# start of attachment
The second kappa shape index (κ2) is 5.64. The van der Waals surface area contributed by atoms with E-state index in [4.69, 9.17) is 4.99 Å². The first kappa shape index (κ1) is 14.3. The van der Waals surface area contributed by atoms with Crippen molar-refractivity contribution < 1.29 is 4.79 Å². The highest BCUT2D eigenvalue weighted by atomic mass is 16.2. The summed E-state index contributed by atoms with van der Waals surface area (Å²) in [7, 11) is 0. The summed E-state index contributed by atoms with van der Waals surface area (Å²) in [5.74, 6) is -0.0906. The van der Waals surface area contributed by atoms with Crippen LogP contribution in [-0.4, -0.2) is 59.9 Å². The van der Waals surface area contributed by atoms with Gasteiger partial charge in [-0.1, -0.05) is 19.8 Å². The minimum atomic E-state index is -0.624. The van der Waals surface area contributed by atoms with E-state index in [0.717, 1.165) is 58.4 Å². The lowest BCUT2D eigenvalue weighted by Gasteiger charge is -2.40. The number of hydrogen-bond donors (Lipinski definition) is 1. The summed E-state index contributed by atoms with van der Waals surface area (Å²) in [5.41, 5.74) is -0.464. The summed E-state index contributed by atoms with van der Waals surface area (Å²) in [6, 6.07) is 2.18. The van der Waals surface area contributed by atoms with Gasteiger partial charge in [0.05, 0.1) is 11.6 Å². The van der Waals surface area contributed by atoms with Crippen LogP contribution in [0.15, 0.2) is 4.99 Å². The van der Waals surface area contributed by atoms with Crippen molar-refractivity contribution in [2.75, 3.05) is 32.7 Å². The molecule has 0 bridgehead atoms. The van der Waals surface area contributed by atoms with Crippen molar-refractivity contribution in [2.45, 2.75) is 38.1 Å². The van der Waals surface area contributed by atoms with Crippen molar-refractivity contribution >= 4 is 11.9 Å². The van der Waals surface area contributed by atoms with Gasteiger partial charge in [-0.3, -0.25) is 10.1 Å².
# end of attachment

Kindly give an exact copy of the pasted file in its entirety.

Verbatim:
The second kappa shape index (κ2) is 5.64. The van der Waals surface area contributed by atoms with E-state index in [4.69, 9.17) is 4.99 Å². The first kappa shape index (κ1) is 14.3. The van der Waals surface area contributed by atoms with Crippen molar-refractivity contribution < 1.29 is 4.79 Å². The highest BCUT2D eigenvalue weighted by atomic mass is 16.2. The summed E-state index contributed by atoms with van der Waals surface area (Å²) in [7, 11) is 0. The summed E-state index contributed by atoms with van der Waals surface area (Å²) in [5.74, 6) is -0.0906. The van der Waals surface area contributed by atoms with Crippen LogP contribution in [-0.4, -0.2) is 59.9 Å². The van der Waals surface area contributed by atoms with Gasteiger partial charge in [-0.1, -0.05) is 19.8 Å². The minimum atomic E-state index is -0.624. The van der Waals surface area contributed by atoms with E-state index in [0.717, 1.165) is 58.4 Å². The lowest BCUT2D eigenvalue weighted by Gasteiger charge is -2.40. The number of hydrogen-bond donors (Lipinski definition) is 1. The summed E-state index contributed by atoms with van der Waals surface area (Å²) in [5.41, 5.74) is -0.464. The summed E-state index contributed by atoms with van der Waals surface area (Å²) in [6, 6.07) is 2.18. The van der Waals surface area contributed by atoms with Gasteiger partial charge in [0.05, 0.1) is 11.6 Å². The van der Waals surface area contributed by atoms with Crippen LogP contribution in [0.15, 0.2) is 4.99 Å². The van der Waals surface area contributed by atoms with Crippen molar-refractivity contribution in [2.75, 3.05) is 32.7 Å². The molecule has 0 bridgehead atoms. The van der Waals surface area contributed by atoms with Crippen molar-refractivity contribution in [2.45, 2.75) is 38.1 Å². The van der Waals surface area contributed by atoms with Crippen molar-refractivity contribution >= 4 is 11.9 Å². The van der Waals surface area contributed by atoms with Gasteiger partial charge in [-0.3, -0.25) is 10.1 Å².